EDITOR OF REDSTATE
I have a confession to make.
I am a thirty-something pundit on television and radio and I am frequently aggravated by many twenty and thirty-something pundits on television and radio. It is even a non-partisan aggravation.
We all make mistakes and I am sure someone can be critical of me for the same reason I find so many up and coming political pundits so aggravating, but I try to do my homework. I do keep a Lexis-Nexis account. I do read my history books. Mistakes happen, but it seems a lot of up and coming soon to be somebodies are making needless mistakes.
This may sound like a Matt Lewis inspired “get off my lawn” screed, but put very simply, a lot of pundits of the twenty and thirty-something variety have absolutely no sense of history. For them, partisan politics began at Bush vs. Gore and history did not exist before November of 2000.
Made worse are the pundits who decide to completely re-write history to fit their narrative, no matter how wrongheaded, foolish, or just plain dumb their re-write is. A good example of what I’m talking about comes from Ben Domenech’s excellent Transom.
Ezra Klein, who once said no one pays attention to the constitution because it is so old, has decided Jimmy Carter’s “malaise speech” was popular. You will no doubt be not exactly surprised to learn that Hendrik Hertzberg totally believes the malaise speech was awesome too. Hertzberg was the speechwriter.
But that gets history wrong. Twenty and thirty-something pundits should know better.
As Ben Domenech, himself a former speech writer, notes in the context of Presidential speeches, the Carter speech was popular at first, but historically it is wrong to say it was popular as it came to be viewed very negatively. A pundit claiming it was popular should really note the popularly was fleeting instead of simply claiming it was popular. To this day, when seasoned politicos reference “malaise speeches” they do not mean popular speeches.
From Ben Domenech, relevant to the larger question of Presidential speeches:
These two pages from Steve Hayward’s book share some reaction. Hayward notes that at the time, The New Republic editorialized that the speech was a “pop sociology stew” filled with “servile flatteries”: “Carter seems to think that teaching us to sing ‘Let a Smile Be Your Umbrella’ can be a substitute for leading us in out of the rain. Fortunately, he utterly lacks the rhetorical skill for such a con job.” The Economist labeled it “amateurism.” One labor leader who had supported Carter in 76 was quoted as saying: “The fault is his, not ours, and asking us to say something nice about America is like Gerald Ford telling us to pin on little lapel buttons and Whip Inflation Now.” The point is that the people responded positively in the immediate, but a critical eye quickly tore the speech apart. It became the starting point for mockery of Carter’s essential failing: that, as Hayward has written elsewhere, that “Carter ran for president promising us ‘a government as good as the people,’ only to discover the people were no good.”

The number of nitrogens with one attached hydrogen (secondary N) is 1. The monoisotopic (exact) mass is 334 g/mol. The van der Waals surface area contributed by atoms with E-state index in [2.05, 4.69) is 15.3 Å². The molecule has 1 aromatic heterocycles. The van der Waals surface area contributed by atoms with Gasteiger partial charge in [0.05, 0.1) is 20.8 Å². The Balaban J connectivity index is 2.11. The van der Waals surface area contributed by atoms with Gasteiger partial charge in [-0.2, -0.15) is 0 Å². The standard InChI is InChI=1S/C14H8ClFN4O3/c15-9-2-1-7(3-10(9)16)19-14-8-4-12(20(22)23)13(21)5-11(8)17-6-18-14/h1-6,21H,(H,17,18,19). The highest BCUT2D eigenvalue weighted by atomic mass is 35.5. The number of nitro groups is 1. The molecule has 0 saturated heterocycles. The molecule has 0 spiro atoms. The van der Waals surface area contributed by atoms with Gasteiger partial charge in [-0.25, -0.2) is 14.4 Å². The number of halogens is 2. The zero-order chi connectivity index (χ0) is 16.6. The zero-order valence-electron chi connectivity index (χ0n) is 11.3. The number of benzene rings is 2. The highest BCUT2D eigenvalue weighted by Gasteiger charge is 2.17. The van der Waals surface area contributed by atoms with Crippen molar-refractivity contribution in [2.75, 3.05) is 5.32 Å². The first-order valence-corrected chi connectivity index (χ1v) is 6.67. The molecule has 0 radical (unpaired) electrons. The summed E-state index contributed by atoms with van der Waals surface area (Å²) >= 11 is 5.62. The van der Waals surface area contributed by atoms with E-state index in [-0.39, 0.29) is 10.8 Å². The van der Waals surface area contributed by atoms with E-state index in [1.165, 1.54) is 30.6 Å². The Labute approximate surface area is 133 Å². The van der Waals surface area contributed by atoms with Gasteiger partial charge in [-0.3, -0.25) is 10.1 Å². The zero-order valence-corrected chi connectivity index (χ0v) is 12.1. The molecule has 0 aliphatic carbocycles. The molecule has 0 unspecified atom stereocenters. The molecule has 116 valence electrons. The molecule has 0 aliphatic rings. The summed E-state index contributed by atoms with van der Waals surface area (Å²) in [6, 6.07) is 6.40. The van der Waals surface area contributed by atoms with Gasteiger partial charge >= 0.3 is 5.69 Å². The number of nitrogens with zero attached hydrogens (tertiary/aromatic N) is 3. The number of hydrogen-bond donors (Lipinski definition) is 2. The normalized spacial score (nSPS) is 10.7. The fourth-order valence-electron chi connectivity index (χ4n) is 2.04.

This should serve as a reminder that speeches aren’t just assessed in the immediate – it’s whether they have lasting value that matters and determines their relevancy over time. [Emphasis added]
Too many pundits say stuff like “the malaise speech was popular” and it seems most of the ones who do are the twenty and thirty somethings who really have no sense of history. I was four years old when Carter gave that speech and I am aware enough of history to know that the reception to the speech hurt Carter.
Matthew Yglesias is another example of pundits who just have no basic awareness of things that lead them to ask dumb questions like “Why does Ohio have so many separate medium-sized cities instead of a single giant metropolis?” and pondering why Miami didn’t expand more to the west, etc.
Every pundit will make mistakes or get history wrong. I am as guilty as any. But I am noticing more and more that as organizations on the left and right and the media in general rush to build up a core of young pundits, they are getting noncontroversial, readily agreed to by both sides, history wrong.
A few weeks ago I talked to a young conservative pundit who will go nameless (no offense for bringing this back up) who mouthed off the standard pablum that Ronald Reagain in 1980 was a shoo-in, everyone knew he would be the nominee, and it was nothing like this year’s primary. He did not know that there was an effort to get Gerald Ford to run in 1980. He did not know that Republican leaders in Washington pushed George H. W. Bush aggressively as a way to stop Reagan. He did not even know that John Anderson had been a Republican before bolting to run as an independent.
As pundits get old and eventually die, they will certainly be replaced by younger people. But left or right, I hope they learn to use Lexis-Nexis or at least read through wikipedia before offering up opinions without any historic context of anything that might have happened before George Bush beat Al Gore by a few hundred votes in Florida.
Now get off my lawn.